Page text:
This favourite of royalty has kept faith with its traditions, but delivers them with a lighter touch, as Janet Harmer discovers
Shay Cooper describes his role as executive chef of London's five-red-AA-star Goring hotel as "a proper grown-up job".
Since taking over the reins of the kitchen from former incumbent Derek Quelch almost 12 months ago, Cooper, who moved from the Bingham in Richmond, has been only too aware how the hotel is a brand that supersedes his own as a chef.
The 104-year history of the family-owned five-star property, a favourite with royalty, is one that he fully respects. So while he may be eager to make more sweeping changes to the British-focused menu, he has acted with restraint. After all, with a perennially busy restaurant serving 65-70 and 55-60 covers at lunch and dinner respectively, it would be foolhardy to alienate anyone by failing to acknowledge the culinary traditions of the Goring.
Created by designer David Linley, the Goring's dining room today is a light and airy version of the Edwardian original. The double-aspect windows flood the room with light, while the well-spaced tables provide a real sense of luxury.
It is in this environment that Cooper has put his mark on the Á la carte menu, which offers a choice of seven starters, eight main courses and seven desserts or cheese, costing £42.50 at lunch and £52.50 at dinner.
Eggs Drumkilbo is a starter that has been on the menu since the 1960s, when it became a firm favourite of the Queen Mother. Essentially a seafood cocktail, the original comprised lobster, crayfish and egg topped with a chicken aspic jelly. Cooper's version is lighter and features lobster, fresh crab, king prawns and chopped egg white, all combined with crème fraÁ®che and soft herbs (sorrel, dill, chervil and basil), and a jelly made from tomato water.
Another old favourite is the lobster omelette, once a starter, but now elevated to the main courses. The glazed omelette is served with duck-fat chips and a Caesar salad with chunks of lobster.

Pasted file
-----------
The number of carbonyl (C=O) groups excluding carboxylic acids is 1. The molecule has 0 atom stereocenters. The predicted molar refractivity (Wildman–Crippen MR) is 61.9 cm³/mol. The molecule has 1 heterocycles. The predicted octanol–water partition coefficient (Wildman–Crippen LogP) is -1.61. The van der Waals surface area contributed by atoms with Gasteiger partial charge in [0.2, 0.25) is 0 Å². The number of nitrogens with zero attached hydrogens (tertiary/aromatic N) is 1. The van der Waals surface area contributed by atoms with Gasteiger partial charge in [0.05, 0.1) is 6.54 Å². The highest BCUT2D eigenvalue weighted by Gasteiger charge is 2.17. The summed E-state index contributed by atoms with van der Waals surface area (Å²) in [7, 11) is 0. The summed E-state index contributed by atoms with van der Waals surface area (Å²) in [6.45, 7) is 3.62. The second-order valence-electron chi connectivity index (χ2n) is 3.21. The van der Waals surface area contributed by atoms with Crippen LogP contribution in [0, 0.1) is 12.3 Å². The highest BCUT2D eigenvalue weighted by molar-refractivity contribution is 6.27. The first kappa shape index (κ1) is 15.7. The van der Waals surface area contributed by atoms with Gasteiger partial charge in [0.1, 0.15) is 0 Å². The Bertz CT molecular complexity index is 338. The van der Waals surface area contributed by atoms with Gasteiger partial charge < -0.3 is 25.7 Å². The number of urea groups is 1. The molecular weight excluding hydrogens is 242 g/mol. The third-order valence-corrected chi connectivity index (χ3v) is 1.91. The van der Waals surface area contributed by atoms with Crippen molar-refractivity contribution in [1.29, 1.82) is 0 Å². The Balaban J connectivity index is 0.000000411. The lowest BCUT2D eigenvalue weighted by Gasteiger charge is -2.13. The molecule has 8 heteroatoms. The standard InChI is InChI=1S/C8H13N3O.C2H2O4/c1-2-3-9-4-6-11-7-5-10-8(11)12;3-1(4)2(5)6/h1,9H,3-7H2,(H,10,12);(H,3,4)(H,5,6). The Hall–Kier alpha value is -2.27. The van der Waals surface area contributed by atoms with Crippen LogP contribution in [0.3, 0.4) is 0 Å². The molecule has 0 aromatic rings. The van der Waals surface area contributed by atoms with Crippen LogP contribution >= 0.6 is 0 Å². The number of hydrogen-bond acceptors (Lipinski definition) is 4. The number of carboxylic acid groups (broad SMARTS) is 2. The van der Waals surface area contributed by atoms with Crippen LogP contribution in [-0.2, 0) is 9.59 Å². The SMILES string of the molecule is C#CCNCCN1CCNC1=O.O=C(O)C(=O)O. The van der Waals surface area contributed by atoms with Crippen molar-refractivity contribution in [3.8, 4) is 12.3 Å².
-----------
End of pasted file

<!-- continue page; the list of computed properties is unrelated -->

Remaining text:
New starter dishes include a chilled English pea and mint soup, made with a vegetable stock, which is poured into a bowl containing white and brown crab meat for enrichment. Brown toast topped with crab mousse and crab claw meat adds crunch.
There is also a starter of cured bream, marinated in salt, sugar and lime zest and served with pickled fennel and a lemon purée made from lemon skins, Muscat vinegar, honey, olive oil, crème fraÁ®che and sorrel.
Onto main courses, and Cooper has created a modern version of an old favourite, braised oxtail. The meat - braised in red wine, a mirepoix of vegetables and herbs - is combined with sautéed shallots glazed with a Madeira reduction and shredded watercress before being formed into a ball, wrapped in crépinette and covered in puff pastry. Once baked, the oxtail 'bun' is served alongside grilled beef fillet, parsnip purée flavoured with malt
extract and an ale gravy.
The most popular main course is one which highlights why the Goring likes to continue with tradition: fillet of beef Wellington with a red wine sauce, served from the trolley. "There is a great charm and value about the dish," explains Cooper. "We get through around six fillets a night and serve four portions from each fillet." The Aberdeen Angus beef, like the rest of the Goring's meat, is provided by Macken Brothers butchers in Chiswick.
There is a choice of 16 British cheeses, including four Cheddars, and the desserts are also domestic in focus. "British puddings have a very strong identity, which the pastry chef Xavier Torne has reinterpreted," says Cooper.
For instance, a baked Alaska uses the very British berry sea buckthorn to create a sorbet and purée, topped with meringue. And his version of Eton mess features a crème fraÁ®che mousse, lime meringue and strawberry sorbet. The lemon surprise has all the elegance and flavours one would expect from the Goring.
The lemon-shaped shell of milk chocolate disguised with yellow food colouring is filled with a honey jelly and a lemon sorbet sprinkled with shortbread crumbs.
As well as the busy dining room, Cooper and his brigade of 30 chefs cater for the bar, which serves around 100 covers a day from the brasserie-style menu. They also look after 60 afternoon teas, three private dining rooms and room service to the hotel's 69 bedrooms.
From the menu
Day boat plaice fillet, cucumber, dill, potted shrimp butter
Dressed heritage tomatoes, smoked eel mousse, summer squash, tomato vinaigrette
Corned beef, beef tartare, caper berries, mustard vinaigrette
Smoked garlic risotto, Scottish girolles, cobnuts, black garlic dressing
Brill fillet, crushed potatoes, rose shrimps, charred cucumber, dry sherry
Romney Marsh lamb, roast cauliflower, lamb faggot, curry spices
Black cherry parfait, meringue, sesame tuile, griottine and brownie
Caramelised white chocolate mousse, hazelnut, fresh raspberries
Bitter chocolate ganache with popcorn ice-cream and barley malt caramel
Beeston Place, London SW1W 0JW
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